Solar trams are coming to Melbourne and that’s a massive deal for the city, state and country. Melbourne has the largest operating tram network in the world with 250km of track with a staggering 1,763 stops and the trams run more than 20 hours per day. Back in 2013-14 the network serviced 176.9 passenger trips, which in 3 years has certainly grown with the population.
Melbourne’s trains are traditionally powered by overhead cables that draw power from the electricity grid, meaning this mode of public transport is ripe for a transition to a renewable power source like solar, that costs a one off investment, which can then power the trams for years with the free source of the sun.
While I’d hoped they were going to strap solar panels to the top of the trams, given the large surface area and the mostly outdoors routes. I would have loved to see the trams collect and store energy locally using battery technology, but perhaps the power to weight equation may not add up right now. The Government is taking a different approach.
The Government’s Minister for Energy, Environment & Climate Change and Minister for Suburban Development, Lily D’Ambrosio, today announced they’ll build a large scale solar plant to power the network. An Andrews Labor Government will run a tender process to help build a 75MW large scale solar farm to deliver $150 million in new capital investment and 300 new jobs.
Around 35MW of the new solar farms will be linked to Melbourne’s tram network. The Government will voluntarily surrender renewable energy certificates matching the amount of electricity used by all of Melbourne’s trams. This will result in a reduction of more than 80,000 tonnes of greenhouse gas emissions every year.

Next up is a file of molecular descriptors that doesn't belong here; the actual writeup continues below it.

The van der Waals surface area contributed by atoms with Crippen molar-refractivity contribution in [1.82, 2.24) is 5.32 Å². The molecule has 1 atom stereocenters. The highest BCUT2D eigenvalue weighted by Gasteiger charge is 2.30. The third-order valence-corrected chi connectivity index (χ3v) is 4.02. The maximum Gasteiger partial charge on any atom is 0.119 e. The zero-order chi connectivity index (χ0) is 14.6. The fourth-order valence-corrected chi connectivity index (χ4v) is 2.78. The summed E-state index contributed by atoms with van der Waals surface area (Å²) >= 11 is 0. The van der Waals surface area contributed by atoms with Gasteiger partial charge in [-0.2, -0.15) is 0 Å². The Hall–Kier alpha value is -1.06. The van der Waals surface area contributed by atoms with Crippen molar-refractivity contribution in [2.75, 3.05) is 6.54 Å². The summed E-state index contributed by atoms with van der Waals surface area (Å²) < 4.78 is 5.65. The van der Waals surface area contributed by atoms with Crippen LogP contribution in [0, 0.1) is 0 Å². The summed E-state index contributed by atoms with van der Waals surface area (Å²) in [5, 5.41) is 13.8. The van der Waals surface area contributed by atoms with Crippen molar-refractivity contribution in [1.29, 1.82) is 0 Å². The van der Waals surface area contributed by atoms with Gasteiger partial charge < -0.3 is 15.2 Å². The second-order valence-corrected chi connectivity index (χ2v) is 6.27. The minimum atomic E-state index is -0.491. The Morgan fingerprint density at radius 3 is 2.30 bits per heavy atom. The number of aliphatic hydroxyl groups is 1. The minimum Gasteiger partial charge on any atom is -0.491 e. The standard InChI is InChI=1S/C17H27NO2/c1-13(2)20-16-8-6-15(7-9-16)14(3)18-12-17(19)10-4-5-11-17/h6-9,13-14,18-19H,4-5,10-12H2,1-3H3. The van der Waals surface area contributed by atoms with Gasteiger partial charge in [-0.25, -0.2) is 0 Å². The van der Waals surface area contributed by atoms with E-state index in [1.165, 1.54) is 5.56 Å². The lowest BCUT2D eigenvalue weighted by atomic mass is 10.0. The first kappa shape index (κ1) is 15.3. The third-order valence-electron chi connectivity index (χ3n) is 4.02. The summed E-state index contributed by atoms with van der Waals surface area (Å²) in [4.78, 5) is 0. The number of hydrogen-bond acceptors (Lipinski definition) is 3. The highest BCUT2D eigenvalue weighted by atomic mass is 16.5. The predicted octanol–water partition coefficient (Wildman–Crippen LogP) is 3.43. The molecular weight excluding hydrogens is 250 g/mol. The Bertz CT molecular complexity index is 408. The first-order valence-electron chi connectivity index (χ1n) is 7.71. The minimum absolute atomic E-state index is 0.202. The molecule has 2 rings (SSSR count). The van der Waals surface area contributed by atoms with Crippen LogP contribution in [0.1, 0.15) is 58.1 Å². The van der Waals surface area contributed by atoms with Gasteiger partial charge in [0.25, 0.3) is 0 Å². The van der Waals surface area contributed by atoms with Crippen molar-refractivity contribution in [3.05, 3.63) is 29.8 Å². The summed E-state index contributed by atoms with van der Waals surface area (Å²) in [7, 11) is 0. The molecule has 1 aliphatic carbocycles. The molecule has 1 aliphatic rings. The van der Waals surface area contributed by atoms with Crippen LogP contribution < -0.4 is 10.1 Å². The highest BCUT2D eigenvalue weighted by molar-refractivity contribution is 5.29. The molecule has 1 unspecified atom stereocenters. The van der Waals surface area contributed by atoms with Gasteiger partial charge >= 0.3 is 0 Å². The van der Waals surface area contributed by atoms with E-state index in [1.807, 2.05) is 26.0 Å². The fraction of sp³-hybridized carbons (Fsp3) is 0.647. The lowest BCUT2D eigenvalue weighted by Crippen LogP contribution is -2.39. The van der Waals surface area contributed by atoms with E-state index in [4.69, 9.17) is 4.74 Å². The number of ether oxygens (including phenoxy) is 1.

An open tender will be run in the first half of this year, with a completion date of the end of 2018.
It seems the minister is fond of electric vehicles, back in May 2015, she attended the launch of Telsa’s Melbourne store, if only more of our politicians felt the same.
Milestone in solar cell efficiency by UNSW engineers
A new solar cell configuration developed by engineers at the University of New South Wales has pushed sunlight-to-electricity conversion efficiency to 34.5% – establishing a new world record for unfocused sunlight and nudging closer to the theoretical limits for such a device.
The record was set by Dr Mark Keevers and Professor Martin Green, Senior Research Fellow and Director, respectively, of UNSW’s Australian Centre for Advanced Photovoltaics, using a 28-cm2 four-junction mini-module – embedded in a prism – that extracts the maximum energy from sunlight. It does this by splitting the incoming rays into four bands, using a hybrid four-junction receiver to squeeze even more electricity from each beam of sunlight.
The new UNSW result, confirmed by the US National Renewable Energy Laboratory, is almost 44% better than the previous record – made by Alta Devices of the USA, which reached 24% efficiency, but over a larger surface area of 800-cm2.
“This encouraging result shows that there are still advances to come in photovoltaics research to make solar cells even more efficient,” said Keevers. “Extracting more energy from every beam of sunlight is critical to reducing the cost of electricity generated by solar cells as it lowers the investment needed, and delivering payback faster.”